Robert Turesky Named Masonic Chair in Cancer Causation

December 11, 2018

Robert Turesky, PhD, Professor of Medicinal Chemistry in the College of Pharmacy at the University of Minnesota, has been appointed as the Masonic Chair in Cancer Causation.

Turesky is well known for his participation in the World Health Organization’s (WHO) International Agency for Research on Cancer (IARC) report linking processed and grilled meats to increased incidence of colorectal cancer. His research focuses on hazardous chemicals found in food, tobacco smoke, and medicinal herbs which metabolize in our bodies and cause genetic damage that can lead to cancer. 

“The way chemicals in our food and environment interact with our tissues has implications for our health,” said Douglas Yee, MD, Director of the Masonic Cancer Center. “Dr. Turesky's work demonstrating the way certain chemicals could cause cancer will lead to new strategies to detect these substances and minimize human exposure to them to prevent cancers.”

Turesky is the Director of the Analytical Biochemistry shared resource at the Masonic Cancer Center, University of Minnesota, the Twin Cities’ only Comprehensive Cancer Center, designated ‘Outstanding’ by the National Cancer Institute. He has also served on the Scientific Advisory Board of the United States Environmental Protection Agency (EPA) and as Division Director of Chemistry at the National Center for Toxicological Research of the U.S. Food and Drug Administration (FDA).

Turesky’s research focuses on what happens in the body when people ingest heterocyclic aromatic amines (HAAs) and polycyclic aromatic hydrocarbons (PAHs). HAAs are chemicals which form from the reaction of biochemicals in muscle tissue during high temperature grilling and frying of meats. PAHs are chemicals that form when meat is smoked, charred, or cooked over an open flame. Some of these chemicals are also found in tobacco smoke. Turesky’s research shows that higher temperatures and longer cooking times lead to higher levels of HAAs and PAHs in meats. Upon ingestion, enzymes in our bodies then change these chemicals into reactive intermediates that can damage DNA.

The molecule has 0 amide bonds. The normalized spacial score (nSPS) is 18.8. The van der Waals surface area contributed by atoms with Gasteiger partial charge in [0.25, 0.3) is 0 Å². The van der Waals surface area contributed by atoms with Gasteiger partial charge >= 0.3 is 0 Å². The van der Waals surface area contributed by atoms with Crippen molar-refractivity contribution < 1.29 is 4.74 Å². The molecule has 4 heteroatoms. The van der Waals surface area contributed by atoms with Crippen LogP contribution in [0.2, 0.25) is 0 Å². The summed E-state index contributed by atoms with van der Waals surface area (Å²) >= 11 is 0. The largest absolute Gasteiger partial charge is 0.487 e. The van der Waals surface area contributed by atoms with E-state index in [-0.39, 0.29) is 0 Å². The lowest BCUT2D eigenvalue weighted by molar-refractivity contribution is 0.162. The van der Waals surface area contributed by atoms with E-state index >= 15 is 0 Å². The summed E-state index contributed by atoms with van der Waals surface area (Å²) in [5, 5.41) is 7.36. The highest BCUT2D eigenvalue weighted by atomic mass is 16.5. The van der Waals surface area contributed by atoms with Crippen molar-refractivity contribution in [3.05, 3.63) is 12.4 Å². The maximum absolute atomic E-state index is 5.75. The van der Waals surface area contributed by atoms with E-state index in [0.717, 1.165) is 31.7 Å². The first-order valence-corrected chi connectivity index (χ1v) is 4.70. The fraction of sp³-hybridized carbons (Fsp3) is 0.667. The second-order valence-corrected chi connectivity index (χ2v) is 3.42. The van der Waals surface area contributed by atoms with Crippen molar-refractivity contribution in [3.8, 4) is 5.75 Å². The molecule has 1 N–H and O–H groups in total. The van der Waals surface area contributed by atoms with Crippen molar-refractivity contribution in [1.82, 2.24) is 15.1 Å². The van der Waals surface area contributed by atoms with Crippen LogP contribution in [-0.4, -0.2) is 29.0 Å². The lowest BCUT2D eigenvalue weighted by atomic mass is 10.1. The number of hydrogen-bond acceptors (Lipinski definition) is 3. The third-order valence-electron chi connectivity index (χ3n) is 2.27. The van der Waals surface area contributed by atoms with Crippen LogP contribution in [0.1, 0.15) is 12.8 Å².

“I am thrilled and honored to receive the appointment as the Masonic Chair in Cancer Causation. Minnesota Masonic Charities has been an important source of support to my research program during the past five years for which I am most grateful,” Turesky said. “This new appointment will enable my laboratory to further advance our research programs using cutting-edge mass spectrometry technology to investigate chemicals in the diet and environment, their uptake in the body, and capacity to damage the genome. Many of these chemicals are believed to contribute to the development of colorectal, bladder, prostate, and breast cancers.”

Turesky earned a Bachelor of Science in Biochemistry at the University of Massachusetts, and went on to receive his PhD in Nutrition and Food Science from the Massachusetts Institute of Technology (MIT). He was formerly on the faculty of the State University of New York at Albany, and prior to that worked at the Nestlé Research Center in Lausanne, Switzerland.

The Chair in Cancer Causation was funded by the Minnesota Masonic Charities’ transformational accelerated payment of $25 million in 2018. This incredible infusion of funds is accelerating the pace of research into cancer prevention and precision care at the Masonic Cancer Center. 

About the Masonic Cancer Center, University of Minnesota

The Masonic Cancer Center, University of Minnesota is the Twin Cities’ own Comprehensive Cancer Center, designated ‘Outstanding’ by the National Cancer Institute. For more than 25 years, researchers, educators, and care providers have worked to discover the causes, prevention, detection and treatment of cancer and cancer-related diseases. Learn more at cancer.umn.edu.